The King’s Fund is celebrating its 120th anniversary this year and, as part of our celebrations, we are asking people whose lives have been touched by the Fund to share their stories with us.
For the fourth story in our series, we talk to Matthew Lanham, Chief Executive of the Neuromuscular Centre in Cheshire, which supports people affected by muscular dystrophy.
In 2015, the charity won a GSK IMPACT Award in recognition of its excellent work to improve people's health. The awards are funded by GSK and managed in partnership with The King's Fund, and winners receive up to £40,000 of funding as well as access to free training and development.
Recognition and confidence
For Matthew, the money wasn’t the main motivator for applying: ‘What we were primarily looking for was recognition, on the national stage, for what we do; we knew that this could be an amazing badge of honour.’ And that honour has brought all kinds of benefits for the charity. ‘We thought winning the award would be quite handy. It’s been rather more than that.’ Matthew explains how it has brought recognition and respect in areas ranging from funding to recruitment: ‘People know that you’re a well-run organisation, you’re financially sound, you’ve got good governance, and have solid plans for the future.’
The Neuromuscular Centre provides physiotherapy, training and employment opportunities for those with degenerative neuromuscular conditions, as well as assistance for their carers. Since winning the award two years ago, the charity has expanded its building, nearly doubling the size of its centre, increasing the range of services and helping more people. ‘If we hadn’t won the award, we wouldn’t have had the confidence to do this as quickly as we have. And raising the capital was so much easier – all that was unlocked because we were winners…and honestly, we’ve breezed through it because of the award.’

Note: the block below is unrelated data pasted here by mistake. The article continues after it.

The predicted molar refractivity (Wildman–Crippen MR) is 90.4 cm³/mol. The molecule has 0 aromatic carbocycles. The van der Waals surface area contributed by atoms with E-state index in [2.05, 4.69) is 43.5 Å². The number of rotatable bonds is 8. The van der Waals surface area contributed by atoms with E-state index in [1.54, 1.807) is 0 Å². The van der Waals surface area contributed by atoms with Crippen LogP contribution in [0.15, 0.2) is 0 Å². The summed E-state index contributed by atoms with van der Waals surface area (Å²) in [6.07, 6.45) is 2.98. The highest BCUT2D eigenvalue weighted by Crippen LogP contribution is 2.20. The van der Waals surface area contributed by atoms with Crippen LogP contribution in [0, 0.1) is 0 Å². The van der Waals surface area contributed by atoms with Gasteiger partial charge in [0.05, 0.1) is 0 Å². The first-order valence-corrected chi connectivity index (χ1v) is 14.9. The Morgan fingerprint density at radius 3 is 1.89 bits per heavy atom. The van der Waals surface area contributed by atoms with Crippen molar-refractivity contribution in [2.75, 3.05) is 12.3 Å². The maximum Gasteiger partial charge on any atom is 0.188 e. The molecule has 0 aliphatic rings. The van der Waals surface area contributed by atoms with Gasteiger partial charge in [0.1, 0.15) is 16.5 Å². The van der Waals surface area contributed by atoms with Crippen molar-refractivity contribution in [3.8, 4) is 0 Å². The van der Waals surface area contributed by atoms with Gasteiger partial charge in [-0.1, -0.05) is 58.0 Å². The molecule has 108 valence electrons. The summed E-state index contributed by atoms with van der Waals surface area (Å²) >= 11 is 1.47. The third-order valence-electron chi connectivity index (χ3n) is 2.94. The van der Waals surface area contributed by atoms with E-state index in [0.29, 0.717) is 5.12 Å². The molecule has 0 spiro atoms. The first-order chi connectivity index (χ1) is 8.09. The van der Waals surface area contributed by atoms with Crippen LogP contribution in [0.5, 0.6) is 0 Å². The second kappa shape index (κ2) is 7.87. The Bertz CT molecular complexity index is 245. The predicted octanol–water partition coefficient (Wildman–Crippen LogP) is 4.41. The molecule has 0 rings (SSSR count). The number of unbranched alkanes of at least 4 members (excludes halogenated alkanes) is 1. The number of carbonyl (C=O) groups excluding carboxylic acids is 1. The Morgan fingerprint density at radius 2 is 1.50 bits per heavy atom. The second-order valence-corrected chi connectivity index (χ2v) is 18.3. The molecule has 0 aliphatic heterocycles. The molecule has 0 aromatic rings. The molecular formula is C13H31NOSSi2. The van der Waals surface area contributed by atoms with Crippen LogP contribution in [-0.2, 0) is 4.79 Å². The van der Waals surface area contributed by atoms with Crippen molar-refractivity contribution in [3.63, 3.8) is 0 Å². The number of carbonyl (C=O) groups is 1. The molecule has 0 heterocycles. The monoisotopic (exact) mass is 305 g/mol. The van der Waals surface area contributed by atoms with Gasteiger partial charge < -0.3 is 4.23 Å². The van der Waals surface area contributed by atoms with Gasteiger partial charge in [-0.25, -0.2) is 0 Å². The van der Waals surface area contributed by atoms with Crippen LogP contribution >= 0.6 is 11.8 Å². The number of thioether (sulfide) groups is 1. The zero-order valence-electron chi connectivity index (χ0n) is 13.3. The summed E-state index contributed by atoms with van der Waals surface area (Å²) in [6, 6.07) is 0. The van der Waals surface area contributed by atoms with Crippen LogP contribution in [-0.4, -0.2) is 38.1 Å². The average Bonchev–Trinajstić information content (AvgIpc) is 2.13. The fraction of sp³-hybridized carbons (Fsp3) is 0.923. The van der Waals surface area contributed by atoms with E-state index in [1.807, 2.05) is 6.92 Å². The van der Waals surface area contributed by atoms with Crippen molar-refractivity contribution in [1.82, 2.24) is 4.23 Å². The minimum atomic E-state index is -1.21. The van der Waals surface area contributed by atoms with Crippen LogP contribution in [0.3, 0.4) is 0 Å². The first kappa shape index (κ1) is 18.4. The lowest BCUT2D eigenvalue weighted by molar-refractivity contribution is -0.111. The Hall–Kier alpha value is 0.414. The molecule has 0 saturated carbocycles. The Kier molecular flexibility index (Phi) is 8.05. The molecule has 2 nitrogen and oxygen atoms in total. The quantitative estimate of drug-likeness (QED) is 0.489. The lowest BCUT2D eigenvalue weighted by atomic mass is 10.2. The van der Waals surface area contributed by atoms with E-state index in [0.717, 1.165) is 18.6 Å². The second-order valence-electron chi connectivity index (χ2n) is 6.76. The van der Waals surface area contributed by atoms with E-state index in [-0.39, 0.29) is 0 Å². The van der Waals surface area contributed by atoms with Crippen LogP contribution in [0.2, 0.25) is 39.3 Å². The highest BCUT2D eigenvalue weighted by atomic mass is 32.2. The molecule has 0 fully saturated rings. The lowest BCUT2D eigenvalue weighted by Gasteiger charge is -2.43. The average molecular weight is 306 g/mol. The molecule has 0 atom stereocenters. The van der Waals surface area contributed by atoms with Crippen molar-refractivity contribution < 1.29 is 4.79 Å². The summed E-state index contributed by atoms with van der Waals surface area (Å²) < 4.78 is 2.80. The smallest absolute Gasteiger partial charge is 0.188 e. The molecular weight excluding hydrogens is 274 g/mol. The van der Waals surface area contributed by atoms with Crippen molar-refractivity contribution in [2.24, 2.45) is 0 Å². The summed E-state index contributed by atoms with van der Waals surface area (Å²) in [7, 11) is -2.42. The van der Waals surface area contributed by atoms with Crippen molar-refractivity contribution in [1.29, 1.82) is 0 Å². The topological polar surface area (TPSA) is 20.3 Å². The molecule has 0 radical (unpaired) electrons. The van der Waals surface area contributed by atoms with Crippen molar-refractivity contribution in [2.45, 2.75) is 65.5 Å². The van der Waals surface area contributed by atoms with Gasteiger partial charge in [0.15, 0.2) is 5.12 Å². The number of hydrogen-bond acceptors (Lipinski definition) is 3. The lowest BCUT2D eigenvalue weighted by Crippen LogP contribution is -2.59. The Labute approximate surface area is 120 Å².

For many winners, while the money is welcome, it’s the access to the GSK IMPACT Awards Development Network that is most valued. Building on the Fund’s history of developing leaders, the network gives winners a chance to come together to share learning and develop leadership skills with a network of more than 70 award-winning charities. ‘We always come away with way more than we imagined, and the rest of the team see the value too,’ says Matthew. ‘It’s helped me to fulfil my job as a leader, rather than simply “a manager” of the centre.’
With the aim of extending this support and knowledge deeper into the community and voluntary sector, The King’s Fund, GSK and Comic Relief piloted the Cascading Leadership programme in 2016. This free programme matched high-performing GSK IMPACT Award winners with others in the sector to share their knowledge and provide peer support. ‘It was an absolute bonus to have an opportunity to be involved in the Cascading Leadership programme,’ says Matthew. ‘Alongside building a trusting relationship with another chief executive facing parallel challenges to our own, it’s had great spin-offs for my own personal development. I’ve learnt a new discipline: stepping back rather than jumping to solutions, asking open questions, hearing what’s really going on and helping to frame responses to guide and support other people.’
A stimulating culture
As Matthew describes his experience of working with The King’s Fund and its partners, his comments about learning and support reflect those of others we’ve talked to for our series of articles to celebrate 120 years of the Fund. Matthew describes the Fund’s culture as one that supports leaders and enables people to learn, share knowledge and debate. ‘It blends a wonderfully warm and welcoming culture with one that is immensely stimulating, lively, energetic. It’s a place where there’s always lots going on and I know I’ll meet plenty of interesting people and access lots of exciting ideas.’